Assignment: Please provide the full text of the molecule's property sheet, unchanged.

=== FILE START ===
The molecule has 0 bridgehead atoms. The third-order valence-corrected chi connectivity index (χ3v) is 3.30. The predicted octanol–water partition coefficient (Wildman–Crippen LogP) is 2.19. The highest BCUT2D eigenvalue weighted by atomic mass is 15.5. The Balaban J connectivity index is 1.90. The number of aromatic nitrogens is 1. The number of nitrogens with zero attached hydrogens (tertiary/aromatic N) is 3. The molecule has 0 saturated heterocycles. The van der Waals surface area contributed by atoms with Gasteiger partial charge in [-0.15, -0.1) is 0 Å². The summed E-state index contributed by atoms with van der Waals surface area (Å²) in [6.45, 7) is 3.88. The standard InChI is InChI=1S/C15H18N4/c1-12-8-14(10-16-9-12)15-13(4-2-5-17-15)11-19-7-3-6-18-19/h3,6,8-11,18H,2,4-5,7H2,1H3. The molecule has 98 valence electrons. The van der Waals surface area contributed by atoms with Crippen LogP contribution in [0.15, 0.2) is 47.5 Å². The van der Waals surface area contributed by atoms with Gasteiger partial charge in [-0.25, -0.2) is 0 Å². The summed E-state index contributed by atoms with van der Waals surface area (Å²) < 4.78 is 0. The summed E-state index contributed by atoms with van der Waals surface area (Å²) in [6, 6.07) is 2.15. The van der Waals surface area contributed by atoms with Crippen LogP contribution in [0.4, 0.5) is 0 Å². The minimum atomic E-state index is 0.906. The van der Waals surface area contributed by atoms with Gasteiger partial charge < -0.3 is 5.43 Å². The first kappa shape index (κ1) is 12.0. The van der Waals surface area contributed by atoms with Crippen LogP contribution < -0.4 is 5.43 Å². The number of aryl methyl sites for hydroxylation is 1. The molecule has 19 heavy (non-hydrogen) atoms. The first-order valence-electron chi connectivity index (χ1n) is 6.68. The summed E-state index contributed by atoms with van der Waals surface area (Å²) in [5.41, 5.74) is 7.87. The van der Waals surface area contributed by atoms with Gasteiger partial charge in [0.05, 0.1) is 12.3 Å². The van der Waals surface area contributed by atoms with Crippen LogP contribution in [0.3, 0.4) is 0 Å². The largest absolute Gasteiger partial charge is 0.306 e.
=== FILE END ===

The molecule has 0 bridgehead atoms. The third-order valence-corrected chi connectivity index (χ3v) is 3.30. The predicted octanol–water partition coefficient (Wildman–Crippen LogP) is 2.19. The highest BCUT2D eigenvalue weighted by atomic mass is 15.5. The Balaban J connectivity index is 1.90. The number of aromatic nitrogens is 1. The number of nitrogens with zero attached hydrogens (tertiary/aromatic N) is 3. The molecule has 0 saturated heterocycles. The van der Waals surface area contributed by atoms with Gasteiger partial charge in [-0.15, -0.1) is 0 Å². The summed E-state index contributed by atoms with van der Waals surface area (Å²) in [6.45, 7) is 3.88. The standard InChI is InChI=1S/C15H18N4/c1-12-8-14(10-16-9-12)15-13(4-2-5-17-15)11-19-7-3-6-18-19/h3,6,8-11,18H,2,4-5,7H2,1H3. The molecule has 98 valence electrons. The van der Waals surface area contributed by atoms with Crippen LogP contribution in [0.15, 0.2) is 47.5 Å². The van der Waals surface area contributed by atoms with Gasteiger partial charge in [-0.25, -0.2) is 0 Å². The summed E-state index contributed by atoms with van der Waals surface area (Å²) < 4.78 is 0. The summed E-state index contributed by atoms with van der Waals surface area (Å²) in [6, 6.07) is 2.15. The van der Waals surface area contributed by atoms with Crippen LogP contribution in [0.4, 0.5) is 0 Å². The minimum atomic E-state index is 0.906. The van der Waals surface area contributed by atoms with Gasteiger partial charge < -0.3 is 5.43 Å². The first kappa shape index (κ1) is 12.0. The van der Waals surface area contributed by atoms with Crippen LogP contribution < -0.4 is 5.43 Å². The number of aryl methyl sites for hydroxylation is 1. The molecule has 19 heavy (non-hydrogen) atoms. The first-order valence-electron chi connectivity index (χ1n) is 6.68. The summed E-state index contributed by atoms with van der Waals surface area (Å²) in [5.41, 5.74) is 7.87. The van der Waals surface area contributed by atoms with Gasteiger partial charge in [0.05, 0.1) is 12.3 Å². The van der Waals surface area contributed by atoms with Crippen LogP contribution in [0.3, 0.4) is 0 Å². The largest absolute Gasteiger partial charge is 0.306 e.